Efficacy: It’s over 99% effective.
Why it’s buzzy: FDA-approved for over 30 years, it’s one of the most common forms of contraception. Most insured people can get Paragard without any co-pays, deductibles, or out-of-pocket costs, which attribute to its popularity. Also, if you get one within 120 hours of having unprotected sex, it’s 99% effective against pregnancy, according to Planned Parenthood.
What it is: the IUB Ballerine is a hormone-free intrauterine ball.
How it works: “It releases small amounts of copper and provides continuous birth control. The copper interferes with sperm motility, fertilization of an egg and possibly even prevents implantation,” says Orbuch. An IUB needs to be inserted into your uterus during an office visit with your doctor. After they measure your uterus, they insert the IUB with a thin tube, remove the tubing (leaving the IUB behind), and check to make sure it’s correctly in place with an ultrasound. Like a standard IUD, it has two threads so that your healthcare provider can remove it if you decide to remove it at any point. After it’s inserted, you might experience heavier or longer periods, which usually go away after about three months.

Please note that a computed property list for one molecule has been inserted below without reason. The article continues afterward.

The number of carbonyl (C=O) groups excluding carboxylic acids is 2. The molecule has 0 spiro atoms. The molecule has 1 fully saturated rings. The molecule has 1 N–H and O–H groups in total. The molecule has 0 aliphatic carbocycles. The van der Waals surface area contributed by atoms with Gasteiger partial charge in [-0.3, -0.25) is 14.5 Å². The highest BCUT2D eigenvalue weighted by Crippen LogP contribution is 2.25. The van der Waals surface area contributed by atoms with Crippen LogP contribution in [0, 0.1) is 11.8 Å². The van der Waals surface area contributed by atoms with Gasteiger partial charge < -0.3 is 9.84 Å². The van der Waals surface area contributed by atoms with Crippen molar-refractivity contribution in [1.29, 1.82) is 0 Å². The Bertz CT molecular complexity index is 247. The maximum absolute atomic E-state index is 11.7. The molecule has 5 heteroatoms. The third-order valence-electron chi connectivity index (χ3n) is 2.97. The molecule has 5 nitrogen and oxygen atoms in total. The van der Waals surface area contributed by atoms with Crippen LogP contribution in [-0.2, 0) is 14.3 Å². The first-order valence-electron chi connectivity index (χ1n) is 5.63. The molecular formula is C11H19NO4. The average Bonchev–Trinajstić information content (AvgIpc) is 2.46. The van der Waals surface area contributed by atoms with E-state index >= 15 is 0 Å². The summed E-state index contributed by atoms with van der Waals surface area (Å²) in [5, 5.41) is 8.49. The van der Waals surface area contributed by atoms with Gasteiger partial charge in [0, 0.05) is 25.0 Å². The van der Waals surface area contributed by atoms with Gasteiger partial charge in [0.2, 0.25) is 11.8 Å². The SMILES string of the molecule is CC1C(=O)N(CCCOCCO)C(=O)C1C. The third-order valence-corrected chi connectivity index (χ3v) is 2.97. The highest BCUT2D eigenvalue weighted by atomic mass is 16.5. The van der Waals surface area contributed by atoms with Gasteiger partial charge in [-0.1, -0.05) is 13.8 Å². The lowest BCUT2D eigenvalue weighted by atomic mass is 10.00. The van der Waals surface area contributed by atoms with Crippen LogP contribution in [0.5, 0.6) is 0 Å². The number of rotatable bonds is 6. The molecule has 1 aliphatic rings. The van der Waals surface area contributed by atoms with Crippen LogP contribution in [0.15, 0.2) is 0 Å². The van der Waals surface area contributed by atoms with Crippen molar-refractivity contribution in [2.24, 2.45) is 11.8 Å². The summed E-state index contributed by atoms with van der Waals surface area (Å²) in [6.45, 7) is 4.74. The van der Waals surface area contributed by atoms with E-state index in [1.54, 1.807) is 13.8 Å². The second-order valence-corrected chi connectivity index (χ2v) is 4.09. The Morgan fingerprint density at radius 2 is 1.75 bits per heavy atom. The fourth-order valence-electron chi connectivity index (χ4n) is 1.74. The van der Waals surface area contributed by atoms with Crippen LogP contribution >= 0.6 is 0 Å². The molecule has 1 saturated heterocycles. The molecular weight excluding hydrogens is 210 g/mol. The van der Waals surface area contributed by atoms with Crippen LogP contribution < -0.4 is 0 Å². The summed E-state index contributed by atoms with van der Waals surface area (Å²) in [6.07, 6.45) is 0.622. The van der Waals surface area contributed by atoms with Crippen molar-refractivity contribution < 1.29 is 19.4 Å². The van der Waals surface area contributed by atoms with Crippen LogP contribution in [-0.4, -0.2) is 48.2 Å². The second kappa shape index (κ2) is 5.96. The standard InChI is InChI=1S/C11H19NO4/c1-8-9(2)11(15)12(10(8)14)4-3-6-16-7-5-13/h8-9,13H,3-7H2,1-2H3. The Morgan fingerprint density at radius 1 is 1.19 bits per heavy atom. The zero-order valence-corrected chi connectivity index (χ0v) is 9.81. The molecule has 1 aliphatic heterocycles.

Efficacy: Effective for up to five years (after it expires, you can choose to get it replaced), it has over 99% efficacy at preventing pregnancy.
Why it’s buzzy: It works similarly to a standard copper IUD, but because of the special size (it’s about half the size of an IUD) and material (the frame is coated in polyethylene terephthalate), it conforms to your uterus so it reduces the risk of any irritation or damage.
What it is: Oui is a vaginal capsule (not yet on the market).
How it works: “It dissolves once inserted in the vagina that makes cervical mucus thicker and does not allow penetration of the sperm. It starts working one minute after insertion [ and lasts for up to one day],” says Orbuch. Similar to Phexxi, it creates an environment in the vaginal cavity where the low pH deactivates sperm.
Efficacy: The European startup company behind the product, Cirqle Biomedical, has so far raised $4.5 million from investors to begin trials in testing efficacy and safety, but so far in animal testing, it established a 100% effective barrier for sperm cells.
Why it’s buzzy: The mucus engineering approach means that Oui only interacts with the mucus layer that sits on top of the mucosa. Since it’s technically topical, it minimizes any side effects (in addition to being hormone-free). Like Phexxi, it’s an on-demand approach so you use it when you need it and you don’t need anything implanted into your body.